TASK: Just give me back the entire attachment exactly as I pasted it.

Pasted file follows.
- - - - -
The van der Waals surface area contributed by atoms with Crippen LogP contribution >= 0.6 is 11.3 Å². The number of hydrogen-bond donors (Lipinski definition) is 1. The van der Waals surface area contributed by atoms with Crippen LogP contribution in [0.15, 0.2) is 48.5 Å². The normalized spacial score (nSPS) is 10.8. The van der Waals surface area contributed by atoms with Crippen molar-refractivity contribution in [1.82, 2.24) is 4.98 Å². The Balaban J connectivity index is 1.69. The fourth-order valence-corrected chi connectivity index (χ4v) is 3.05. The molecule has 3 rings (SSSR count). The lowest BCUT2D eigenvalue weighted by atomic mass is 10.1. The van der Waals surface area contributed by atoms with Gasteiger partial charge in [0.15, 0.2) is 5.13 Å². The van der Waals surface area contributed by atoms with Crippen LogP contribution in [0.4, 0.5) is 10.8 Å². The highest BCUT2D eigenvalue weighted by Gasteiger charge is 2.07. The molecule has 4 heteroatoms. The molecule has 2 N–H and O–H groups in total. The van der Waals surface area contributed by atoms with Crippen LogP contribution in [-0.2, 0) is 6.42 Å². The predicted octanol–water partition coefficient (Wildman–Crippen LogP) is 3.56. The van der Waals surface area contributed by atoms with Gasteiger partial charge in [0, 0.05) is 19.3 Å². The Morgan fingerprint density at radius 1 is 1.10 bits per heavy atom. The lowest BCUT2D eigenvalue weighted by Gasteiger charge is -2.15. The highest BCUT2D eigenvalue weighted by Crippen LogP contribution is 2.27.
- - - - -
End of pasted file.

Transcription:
The van der Waals surface area contributed by atoms with Crippen LogP contribution >= 0.6 is 11.3 Å². The number of hydrogen-bond donors (Lipinski definition) is 1. The van der Waals surface area contributed by atoms with Crippen LogP contribution in [0.15, 0.2) is 48.5 Å². The normalized spacial score (nSPS) is 10.8. The van der Waals surface area contributed by atoms with Crippen molar-refractivity contribution in [1.82, 2.24) is 4.98 Å². The Balaban J connectivity index is 1.69. The fourth-order valence-corrected chi connectivity index (χ4v) is 3.05. The molecule has 3 rings (SSSR count). The lowest BCUT2D eigenvalue weighted by atomic mass is 10.1. The van der Waals surface area contributed by atoms with Gasteiger partial charge in [0.15, 0.2) is 5.13 Å². The van der Waals surface area contributed by atoms with Crippen LogP contribution in [0.4, 0.5) is 10.8 Å². The highest BCUT2D eigenvalue weighted by Gasteiger charge is 2.07. The molecule has 4 heteroatoms. The molecule has 2 N–H and O–H groups in total. The van der Waals surface area contributed by atoms with Crippen LogP contribution in [-0.2, 0) is 6.42 Å². The predicted octanol–water partition coefficient (Wildman–Crippen LogP) is 3.56. The van der Waals surface area contributed by atoms with Gasteiger partial charge in [0, 0.05) is 19.3 Å². The Morgan fingerprint density at radius 1 is 1.10 bits per heavy atom. The lowest BCUT2D eigenvalue weighted by Gasteiger charge is -2.15. The highest BCUT2D eigenvalue weighted by Crippen LogP contribution is 2.27.